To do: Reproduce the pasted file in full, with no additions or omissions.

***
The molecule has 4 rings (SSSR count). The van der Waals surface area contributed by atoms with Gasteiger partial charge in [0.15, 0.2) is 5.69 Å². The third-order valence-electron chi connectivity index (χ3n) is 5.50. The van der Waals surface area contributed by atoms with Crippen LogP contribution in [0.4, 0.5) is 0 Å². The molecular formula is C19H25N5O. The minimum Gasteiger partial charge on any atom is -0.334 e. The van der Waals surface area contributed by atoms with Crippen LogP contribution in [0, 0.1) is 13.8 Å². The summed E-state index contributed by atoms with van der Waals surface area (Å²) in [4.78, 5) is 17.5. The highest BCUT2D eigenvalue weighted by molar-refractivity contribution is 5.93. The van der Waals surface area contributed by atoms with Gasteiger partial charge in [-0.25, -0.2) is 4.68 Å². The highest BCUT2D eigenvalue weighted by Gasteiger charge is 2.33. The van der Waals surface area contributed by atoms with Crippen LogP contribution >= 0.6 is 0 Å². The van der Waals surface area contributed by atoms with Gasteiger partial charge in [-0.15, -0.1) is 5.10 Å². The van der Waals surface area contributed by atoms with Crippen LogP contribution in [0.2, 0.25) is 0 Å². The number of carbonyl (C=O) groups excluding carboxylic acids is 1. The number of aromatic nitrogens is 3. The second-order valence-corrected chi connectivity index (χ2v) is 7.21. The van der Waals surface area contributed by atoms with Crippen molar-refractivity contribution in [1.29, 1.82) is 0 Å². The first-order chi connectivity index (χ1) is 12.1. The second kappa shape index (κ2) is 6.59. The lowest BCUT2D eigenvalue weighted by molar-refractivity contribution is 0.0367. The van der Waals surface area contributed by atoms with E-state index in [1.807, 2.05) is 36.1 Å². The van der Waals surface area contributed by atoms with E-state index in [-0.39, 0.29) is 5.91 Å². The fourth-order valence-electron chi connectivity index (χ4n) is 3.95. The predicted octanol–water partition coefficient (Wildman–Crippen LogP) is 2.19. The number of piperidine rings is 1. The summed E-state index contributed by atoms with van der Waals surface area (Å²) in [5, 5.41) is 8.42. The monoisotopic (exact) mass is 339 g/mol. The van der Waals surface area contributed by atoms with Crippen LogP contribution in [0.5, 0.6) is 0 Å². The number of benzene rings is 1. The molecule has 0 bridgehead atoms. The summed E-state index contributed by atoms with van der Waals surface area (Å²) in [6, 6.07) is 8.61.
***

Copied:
The molecule has 4 rings (SSSR count). The van der Waals surface area contributed by atoms with Gasteiger partial charge in [0.15, 0.2) is 5.69 Å². The third-order valence-electron chi connectivity index (χ3n) is 5.50. The van der Waals surface area contributed by atoms with Crippen LogP contribution in [0.4, 0.5) is 0 Å². The molecular formula is C19H25N5O. The minimum Gasteiger partial charge on any atom is -0.334 e. The van der Waals surface area contributed by atoms with Crippen LogP contribution in [0, 0.1) is 13.8 Å². The summed E-state index contributed by atoms with van der Waals surface area (Å²) in [4.78, 5) is 17.5. The highest BCUT2D eigenvalue weighted by molar-refractivity contribution is 5.93. The van der Waals surface area contributed by atoms with Gasteiger partial charge in [-0.25, -0.2) is 4.68 Å². The highest BCUT2D eigenvalue weighted by Gasteiger charge is 2.33. The van der Waals surface area contributed by atoms with Crippen LogP contribution >= 0.6 is 0 Å². The van der Waals surface area contributed by atoms with Gasteiger partial charge in [-0.15, -0.1) is 5.10 Å². The van der Waals surface area contributed by atoms with Crippen LogP contribution in [0.2, 0.25) is 0 Å². The number of carbonyl (C=O) groups excluding carboxylic acids is 1. The number of aromatic nitrogens is 3. The second-order valence-corrected chi connectivity index (χ2v) is 7.21. The van der Waals surface area contributed by atoms with Crippen molar-refractivity contribution in [1.29, 1.82) is 0 Å². The first-order chi connectivity index (χ1) is 12.1. The second kappa shape index (κ2) is 6.59. The lowest BCUT2D eigenvalue weighted by molar-refractivity contribution is 0.0367. The van der Waals surface area contributed by atoms with E-state index in [1.807, 2.05) is 36.1 Å². The van der Waals surface area contributed by atoms with E-state index in [-0.39, 0.29) is 5.91 Å². The fourth-order valence-electron chi connectivity index (χ4n) is 3.95. The predicted octanol–water partition coefficient (Wildman–Crippen LogP) is 2.19. The number of piperidine rings is 1. The summed E-state index contributed by atoms with van der Waals surface area (Å²) in [5, 5.41) is 8.42. The monoisotopic (exact) mass is 339 g/mol. The van der Waals surface area contributed by atoms with Crippen LogP contribution in [0.5, 0.6) is 0 Å². The number of benzene rings is 1. The molecule has 0 bridgehead atoms. The summed E-state index contributed by atoms with van der Waals surface area (Å²) in [6, 6.07) is 8.61.